While various economic reports hint at improvements in the nation's economy since the economic crisis was in full swing, improvement is meek and ""recovery"" seems too strong a word to describe the progress thus far. ""Federal Reserve Chairman Ben Bernanke"":http://www.federalreserve.gov/aboutthefed/bios/board/bernanke.htm calls the pace of recovery ""disappointingly slow.""[IMAGE]
In a speech before the New York Economic Club Tuesday, Bernanke pointed out some of the lingering headwinds preventing the economy from more momentous progress.
Significant among these headwinds is the housing sector itself.
To make his point, Bernanke quoted a few notable statistics.
""House prices declined almost one-third nationally from 2006 until early this year, construction of single-family homes fell two-thirds, and the number of construction jobs decreased by nearly one-third,"" he said.
Home sales, prices, and construction have shown some forward movement this year, which Bernanke said is ""encouraging"" and expects to see residential investment become a ""source of economic growth and new jobs over the next couple of years.""[COLUMN_BREAK]
However, a ""powerful housing recovery"" is still being prevented, and one of those obstacles is tight lending, according to Bernanke.
Outside the housing market, the credit and capital markets serve as another financial headwind for the nation's economy. In particular, the financial situation in Europe has been and continues to be a cause of stress and uncertainty.
The third financial headwind Bernanke mentioned is U.S. fiscal policy. This concern can be divided into three major categories Ã¢â‚¬" the fiscal cliff, the federal debt limit, and monetary policy.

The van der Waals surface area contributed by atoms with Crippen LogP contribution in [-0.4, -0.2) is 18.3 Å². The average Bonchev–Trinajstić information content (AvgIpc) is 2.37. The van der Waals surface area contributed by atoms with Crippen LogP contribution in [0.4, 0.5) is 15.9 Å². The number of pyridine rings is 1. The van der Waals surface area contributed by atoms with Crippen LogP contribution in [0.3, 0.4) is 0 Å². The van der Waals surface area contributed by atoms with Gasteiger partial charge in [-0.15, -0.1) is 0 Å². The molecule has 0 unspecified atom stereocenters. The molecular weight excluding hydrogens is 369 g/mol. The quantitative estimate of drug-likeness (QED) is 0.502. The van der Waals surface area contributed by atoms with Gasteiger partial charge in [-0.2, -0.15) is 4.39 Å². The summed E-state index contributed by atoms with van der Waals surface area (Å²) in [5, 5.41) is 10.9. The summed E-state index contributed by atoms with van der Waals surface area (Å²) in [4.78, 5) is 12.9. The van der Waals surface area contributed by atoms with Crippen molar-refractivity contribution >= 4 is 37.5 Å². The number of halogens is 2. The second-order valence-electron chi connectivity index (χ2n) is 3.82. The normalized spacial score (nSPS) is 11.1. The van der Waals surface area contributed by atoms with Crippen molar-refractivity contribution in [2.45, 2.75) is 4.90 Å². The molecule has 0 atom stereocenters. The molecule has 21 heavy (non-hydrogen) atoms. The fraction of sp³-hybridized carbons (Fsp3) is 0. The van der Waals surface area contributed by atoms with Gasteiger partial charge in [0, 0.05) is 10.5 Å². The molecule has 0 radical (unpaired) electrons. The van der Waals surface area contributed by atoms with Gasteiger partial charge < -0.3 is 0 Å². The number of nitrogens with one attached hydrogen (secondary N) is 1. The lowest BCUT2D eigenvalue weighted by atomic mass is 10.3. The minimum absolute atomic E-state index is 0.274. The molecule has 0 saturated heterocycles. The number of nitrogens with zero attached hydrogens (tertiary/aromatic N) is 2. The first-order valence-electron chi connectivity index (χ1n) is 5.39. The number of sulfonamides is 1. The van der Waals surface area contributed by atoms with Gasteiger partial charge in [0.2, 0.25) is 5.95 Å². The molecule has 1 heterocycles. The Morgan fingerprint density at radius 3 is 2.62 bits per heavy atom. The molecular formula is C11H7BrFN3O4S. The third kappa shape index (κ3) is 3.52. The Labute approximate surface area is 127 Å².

""Uncertainty about how the fiscal cliff, the raising of the debt limit, and the longer-term budget situation will be addressed appears already to be affecting private spending and investment decisions and may be contributing to an increased sense of caution in financial markets, with adverse effects on the economy,"" Bernanke said.
The fiscal cliff that looms if tax laws remain unchanged ""would pose a substantial threat to the recovery,"" Bernanke said. Similarly, failing to approve a new federal debt limit would damage the economy.
While the third category, monetary policy, ""can do little to reverse the effects that the financial crisis may have had on the economy's productive potential,"" Bernanke asserted the Federal Reserve is doing everything in its power to contribute positively to the economy.
Such actions include additional mortgage-backed-securities purchases and an extension of the maturity of the Fed's Treasury holdings. While it is still early to assess the impact of these actions, Bernanke says research suggests they are already having a positive effect.